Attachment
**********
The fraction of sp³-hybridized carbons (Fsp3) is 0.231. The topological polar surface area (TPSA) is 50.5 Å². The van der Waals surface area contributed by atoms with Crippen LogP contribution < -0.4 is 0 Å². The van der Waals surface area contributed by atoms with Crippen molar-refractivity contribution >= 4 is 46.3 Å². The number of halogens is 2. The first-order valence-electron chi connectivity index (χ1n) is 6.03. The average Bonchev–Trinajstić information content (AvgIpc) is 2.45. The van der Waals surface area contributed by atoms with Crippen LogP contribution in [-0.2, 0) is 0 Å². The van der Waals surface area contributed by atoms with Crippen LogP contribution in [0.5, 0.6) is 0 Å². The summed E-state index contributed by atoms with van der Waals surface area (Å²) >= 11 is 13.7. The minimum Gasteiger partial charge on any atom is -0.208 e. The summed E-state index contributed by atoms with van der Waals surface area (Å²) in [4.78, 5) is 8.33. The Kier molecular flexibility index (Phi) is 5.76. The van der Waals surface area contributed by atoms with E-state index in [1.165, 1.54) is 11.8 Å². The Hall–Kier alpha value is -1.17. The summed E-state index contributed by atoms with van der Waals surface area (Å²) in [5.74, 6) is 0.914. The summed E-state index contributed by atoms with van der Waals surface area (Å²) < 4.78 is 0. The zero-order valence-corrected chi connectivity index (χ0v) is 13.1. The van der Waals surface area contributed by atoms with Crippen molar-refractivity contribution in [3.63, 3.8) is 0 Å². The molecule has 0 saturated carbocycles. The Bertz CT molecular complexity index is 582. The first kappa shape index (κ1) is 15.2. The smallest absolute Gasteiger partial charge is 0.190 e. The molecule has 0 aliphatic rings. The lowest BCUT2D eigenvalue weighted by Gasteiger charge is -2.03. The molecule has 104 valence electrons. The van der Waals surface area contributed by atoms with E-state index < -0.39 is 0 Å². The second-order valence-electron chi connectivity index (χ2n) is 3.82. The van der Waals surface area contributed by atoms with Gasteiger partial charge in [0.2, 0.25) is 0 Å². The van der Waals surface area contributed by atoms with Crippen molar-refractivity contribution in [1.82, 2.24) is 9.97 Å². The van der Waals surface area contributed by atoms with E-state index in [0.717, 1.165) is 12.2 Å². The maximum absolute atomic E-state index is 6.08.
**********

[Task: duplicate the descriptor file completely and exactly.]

The fraction of sp³-hybridized carbons (Fsp3) is 0.231. The topological polar surface area (TPSA) is 50.5 Å². The van der Waals surface area contributed by atoms with Crippen LogP contribution < -0.4 is 0 Å². The van der Waals surface area contributed by atoms with Crippen molar-refractivity contribution >= 4 is 46.3 Å². The number of halogens is 2. The first-order valence-electron chi connectivity index (χ1n) is 6.03. The average Bonchev–Trinajstić information content (AvgIpc) is 2.45. The van der Waals surface area contributed by atoms with Crippen LogP contribution in [-0.2, 0) is 0 Å². The van der Waals surface area contributed by atoms with Crippen LogP contribution in [0.5, 0.6) is 0 Å². The summed E-state index contributed by atoms with van der Waals surface area (Å²) >= 11 is 13.7. The minimum Gasteiger partial charge on any atom is -0.208 e. The summed E-state index contributed by atoms with van der Waals surface area (Å²) in [4.78, 5) is 8.33. The Kier molecular flexibility index (Phi) is 5.76. The van der Waals surface area contributed by atoms with E-state index in [1.165, 1.54) is 11.8 Å². The Hall–Kier alpha value is -1.17. The summed E-state index contributed by atoms with van der Waals surface area (Å²) in [5.74, 6) is 0.914. The summed E-state index contributed by atoms with van der Waals surface area (Å²) < 4.78 is 0. The zero-order valence-corrected chi connectivity index (χ0v) is 13.1. The van der Waals surface area contributed by atoms with Crippen molar-refractivity contribution in [3.63, 3.8) is 0 Å². The molecule has 0 saturated carbocycles. The Bertz CT molecular complexity index is 582. The first kappa shape index (κ1) is 15.2. The smallest absolute Gasteiger partial charge is 0.190 e. The molecule has 0 aliphatic rings. The lowest BCUT2D eigenvalue weighted by Gasteiger charge is -2.03. The molecule has 104 valence electrons. The van der Waals surface area contributed by atoms with E-state index < -0.39 is 0 Å². The second-order valence-electron chi connectivity index (χ2n) is 3.82. The van der Waals surface area contributed by atoms with Gasteiger partial charge in [0.2, 0.25) is 0 Å². The van der Waals surface area contributed by atoms with Crippen molar-refractivity contribution in [1.82, 2.24) is 9.97 Å². The van der Waals surface area contributed by atoms with E-state index in [0.717, 1.165) is 12.2 Å². The maximum absolute atomic E-state index is 6.08.